“Stakeholders’ concerns about the retention of young families and young professionals are validated, as between 2005 and 2010 populations of residents under the age of 18 and those between the ages of 25 and 44 decreased.”
In other words, most of those disappearing whites were likely those singles and young families that are fleeter of foot and more mobile as they left a local market that has shed about 5,000 jobs in the same general time frame.
That doesn’t explain the gains in the minority population as this was occurring — they need jobs too — but the known and much-higher birth rate in those citizen segments may tell a part of that story. Also, in “tough times” it is similarly known that minority families tend to be more close-knit and mutually supportive than among whites where the so-called “nuclear family” has long become the norm.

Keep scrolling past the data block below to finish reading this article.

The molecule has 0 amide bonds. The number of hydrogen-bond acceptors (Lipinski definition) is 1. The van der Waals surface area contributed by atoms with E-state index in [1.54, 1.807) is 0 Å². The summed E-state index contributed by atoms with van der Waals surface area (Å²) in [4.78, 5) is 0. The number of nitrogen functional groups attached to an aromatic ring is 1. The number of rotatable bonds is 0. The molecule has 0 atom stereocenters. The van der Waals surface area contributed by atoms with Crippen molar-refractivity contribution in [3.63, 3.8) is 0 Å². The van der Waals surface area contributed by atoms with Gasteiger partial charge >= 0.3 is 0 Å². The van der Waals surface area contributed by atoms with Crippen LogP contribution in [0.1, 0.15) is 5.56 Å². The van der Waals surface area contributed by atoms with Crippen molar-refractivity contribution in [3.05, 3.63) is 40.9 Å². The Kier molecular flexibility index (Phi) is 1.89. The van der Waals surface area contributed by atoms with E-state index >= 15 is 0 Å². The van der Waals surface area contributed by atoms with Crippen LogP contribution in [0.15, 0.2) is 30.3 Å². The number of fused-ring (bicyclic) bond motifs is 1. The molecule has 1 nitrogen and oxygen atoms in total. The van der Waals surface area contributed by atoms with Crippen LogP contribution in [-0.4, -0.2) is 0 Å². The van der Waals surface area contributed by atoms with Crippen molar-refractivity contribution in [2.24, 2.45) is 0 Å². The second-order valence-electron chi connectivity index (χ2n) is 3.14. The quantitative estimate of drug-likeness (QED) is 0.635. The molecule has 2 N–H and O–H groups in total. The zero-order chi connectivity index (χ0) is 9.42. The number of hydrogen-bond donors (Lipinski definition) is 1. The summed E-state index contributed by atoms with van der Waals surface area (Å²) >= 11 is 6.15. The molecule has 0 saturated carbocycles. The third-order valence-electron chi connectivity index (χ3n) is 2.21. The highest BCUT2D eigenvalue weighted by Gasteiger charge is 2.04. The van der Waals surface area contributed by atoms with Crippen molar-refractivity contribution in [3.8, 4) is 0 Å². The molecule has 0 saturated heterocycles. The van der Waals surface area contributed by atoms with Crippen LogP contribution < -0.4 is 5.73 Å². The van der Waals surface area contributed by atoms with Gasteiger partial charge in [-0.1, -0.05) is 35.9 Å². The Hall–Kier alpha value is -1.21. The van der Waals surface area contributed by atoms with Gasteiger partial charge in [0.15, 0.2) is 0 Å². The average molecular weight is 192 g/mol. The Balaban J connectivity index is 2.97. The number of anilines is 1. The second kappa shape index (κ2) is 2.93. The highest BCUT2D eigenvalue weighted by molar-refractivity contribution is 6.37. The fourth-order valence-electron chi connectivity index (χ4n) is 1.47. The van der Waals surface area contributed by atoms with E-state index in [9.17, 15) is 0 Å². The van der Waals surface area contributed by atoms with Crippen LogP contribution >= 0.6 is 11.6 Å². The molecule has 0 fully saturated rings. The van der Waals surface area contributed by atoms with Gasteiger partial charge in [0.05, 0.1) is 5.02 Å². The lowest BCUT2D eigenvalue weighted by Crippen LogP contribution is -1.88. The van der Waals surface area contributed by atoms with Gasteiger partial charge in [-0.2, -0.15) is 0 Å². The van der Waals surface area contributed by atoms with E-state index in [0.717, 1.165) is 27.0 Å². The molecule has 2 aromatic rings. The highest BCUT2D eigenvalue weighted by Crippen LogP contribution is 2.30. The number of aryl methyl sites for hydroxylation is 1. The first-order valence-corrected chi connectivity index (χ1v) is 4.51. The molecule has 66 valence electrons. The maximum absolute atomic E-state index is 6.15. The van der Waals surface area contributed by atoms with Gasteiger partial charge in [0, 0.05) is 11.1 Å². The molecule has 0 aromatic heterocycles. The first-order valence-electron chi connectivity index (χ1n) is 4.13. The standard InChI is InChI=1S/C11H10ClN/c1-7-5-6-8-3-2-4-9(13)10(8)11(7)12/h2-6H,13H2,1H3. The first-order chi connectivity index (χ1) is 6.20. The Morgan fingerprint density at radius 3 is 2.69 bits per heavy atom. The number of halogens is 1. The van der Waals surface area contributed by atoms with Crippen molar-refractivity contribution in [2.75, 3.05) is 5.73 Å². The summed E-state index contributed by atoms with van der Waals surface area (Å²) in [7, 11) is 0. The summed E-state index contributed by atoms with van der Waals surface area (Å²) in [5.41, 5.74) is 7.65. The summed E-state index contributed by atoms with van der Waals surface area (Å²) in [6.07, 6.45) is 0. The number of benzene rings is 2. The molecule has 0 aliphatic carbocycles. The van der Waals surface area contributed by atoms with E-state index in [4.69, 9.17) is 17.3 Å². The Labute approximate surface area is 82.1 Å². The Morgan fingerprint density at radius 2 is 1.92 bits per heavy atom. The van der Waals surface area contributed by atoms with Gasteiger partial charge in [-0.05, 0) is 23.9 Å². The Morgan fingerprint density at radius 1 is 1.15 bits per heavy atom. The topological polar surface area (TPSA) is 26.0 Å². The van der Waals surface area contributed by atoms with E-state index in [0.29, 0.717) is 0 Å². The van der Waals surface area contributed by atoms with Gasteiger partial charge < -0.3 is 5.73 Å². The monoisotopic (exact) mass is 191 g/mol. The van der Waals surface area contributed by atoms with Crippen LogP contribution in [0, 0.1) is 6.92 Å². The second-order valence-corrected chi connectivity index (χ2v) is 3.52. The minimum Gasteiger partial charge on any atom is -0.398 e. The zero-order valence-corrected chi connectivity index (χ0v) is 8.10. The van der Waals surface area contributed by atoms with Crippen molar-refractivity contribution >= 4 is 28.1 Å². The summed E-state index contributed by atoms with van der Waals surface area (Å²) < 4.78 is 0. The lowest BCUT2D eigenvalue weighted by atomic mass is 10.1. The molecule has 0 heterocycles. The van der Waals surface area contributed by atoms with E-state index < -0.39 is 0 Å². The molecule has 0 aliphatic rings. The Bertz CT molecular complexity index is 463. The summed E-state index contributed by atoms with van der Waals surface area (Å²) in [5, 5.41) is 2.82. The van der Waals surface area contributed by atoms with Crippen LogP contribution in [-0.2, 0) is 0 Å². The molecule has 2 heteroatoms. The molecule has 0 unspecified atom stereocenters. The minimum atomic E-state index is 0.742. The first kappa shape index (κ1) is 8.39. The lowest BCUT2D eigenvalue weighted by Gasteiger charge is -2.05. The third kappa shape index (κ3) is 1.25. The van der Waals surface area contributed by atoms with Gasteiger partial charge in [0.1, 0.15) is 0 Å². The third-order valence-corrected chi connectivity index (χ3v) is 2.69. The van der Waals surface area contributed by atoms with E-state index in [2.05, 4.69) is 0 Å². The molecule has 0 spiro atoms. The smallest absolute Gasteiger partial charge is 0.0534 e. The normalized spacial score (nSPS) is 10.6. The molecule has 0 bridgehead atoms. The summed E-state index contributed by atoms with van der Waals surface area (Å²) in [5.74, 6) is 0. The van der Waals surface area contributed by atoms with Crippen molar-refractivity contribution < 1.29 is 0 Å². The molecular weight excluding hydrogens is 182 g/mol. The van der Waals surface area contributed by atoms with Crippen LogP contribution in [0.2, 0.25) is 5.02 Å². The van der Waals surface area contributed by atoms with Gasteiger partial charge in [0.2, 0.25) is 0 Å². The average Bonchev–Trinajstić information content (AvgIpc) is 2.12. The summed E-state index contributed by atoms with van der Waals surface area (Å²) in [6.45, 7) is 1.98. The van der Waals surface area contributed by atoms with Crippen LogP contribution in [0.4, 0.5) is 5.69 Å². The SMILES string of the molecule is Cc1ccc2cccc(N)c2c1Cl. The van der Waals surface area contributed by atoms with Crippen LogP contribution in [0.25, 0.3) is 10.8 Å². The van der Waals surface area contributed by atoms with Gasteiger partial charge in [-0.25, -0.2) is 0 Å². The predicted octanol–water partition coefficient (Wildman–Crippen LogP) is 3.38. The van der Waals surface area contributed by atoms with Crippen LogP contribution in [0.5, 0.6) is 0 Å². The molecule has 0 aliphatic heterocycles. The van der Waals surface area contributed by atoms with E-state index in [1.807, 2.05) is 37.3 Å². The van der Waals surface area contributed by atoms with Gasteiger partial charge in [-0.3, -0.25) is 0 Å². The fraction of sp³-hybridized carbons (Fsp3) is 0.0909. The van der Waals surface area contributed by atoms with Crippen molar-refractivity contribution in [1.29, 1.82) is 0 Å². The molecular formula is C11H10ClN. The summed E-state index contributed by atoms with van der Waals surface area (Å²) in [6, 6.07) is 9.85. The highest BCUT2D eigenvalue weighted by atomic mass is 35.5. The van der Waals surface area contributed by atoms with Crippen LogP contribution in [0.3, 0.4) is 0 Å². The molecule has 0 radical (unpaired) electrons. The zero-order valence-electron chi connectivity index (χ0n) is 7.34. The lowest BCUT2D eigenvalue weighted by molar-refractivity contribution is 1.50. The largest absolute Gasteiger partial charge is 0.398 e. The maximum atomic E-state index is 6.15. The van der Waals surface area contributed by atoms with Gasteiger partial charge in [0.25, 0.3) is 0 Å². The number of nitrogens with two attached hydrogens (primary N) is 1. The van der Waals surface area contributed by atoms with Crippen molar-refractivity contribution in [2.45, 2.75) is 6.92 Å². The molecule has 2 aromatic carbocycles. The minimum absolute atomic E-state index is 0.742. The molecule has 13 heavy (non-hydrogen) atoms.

IN OTHER WORDS the declining regional/Greater Rome ranks of voters even as population increases, although more slowly, may be a reflection of a “perfect storm” of factors, some of them purely economic, some political, some legislative — and none of them having anything to do with whether or not those living in this area (and let’s assume reluctant to leave it) are “voting with their feet.”
The economic aspects may actually be of the least concern. As the Market Street study reported, with some surprise given the times:
“Greater Rome was the only community among the comparison geographies to replicate the positive, if slight, gains experienced in per capita income (PCI) at the national level.”
Translation: This is more of a good place for earning a growing paycheck even though there may be less opportunity to do so than before. Well, maybe. That count probably does not reflect absorbing the loss of 750 health-care jobs in the last half of 2011 when the state closed Northwest Georgia Regional Hospital.
As for the decline in voter registration, it may have less to do with population or the economy than with the reality that, in what is generally considered the most lopsidedly Republican congressional district east of the Mississippi River, being able to vote has been made into too much of a bother while the candidate/party decks are stacked in such a manner as to deliver a “Why bother?” message.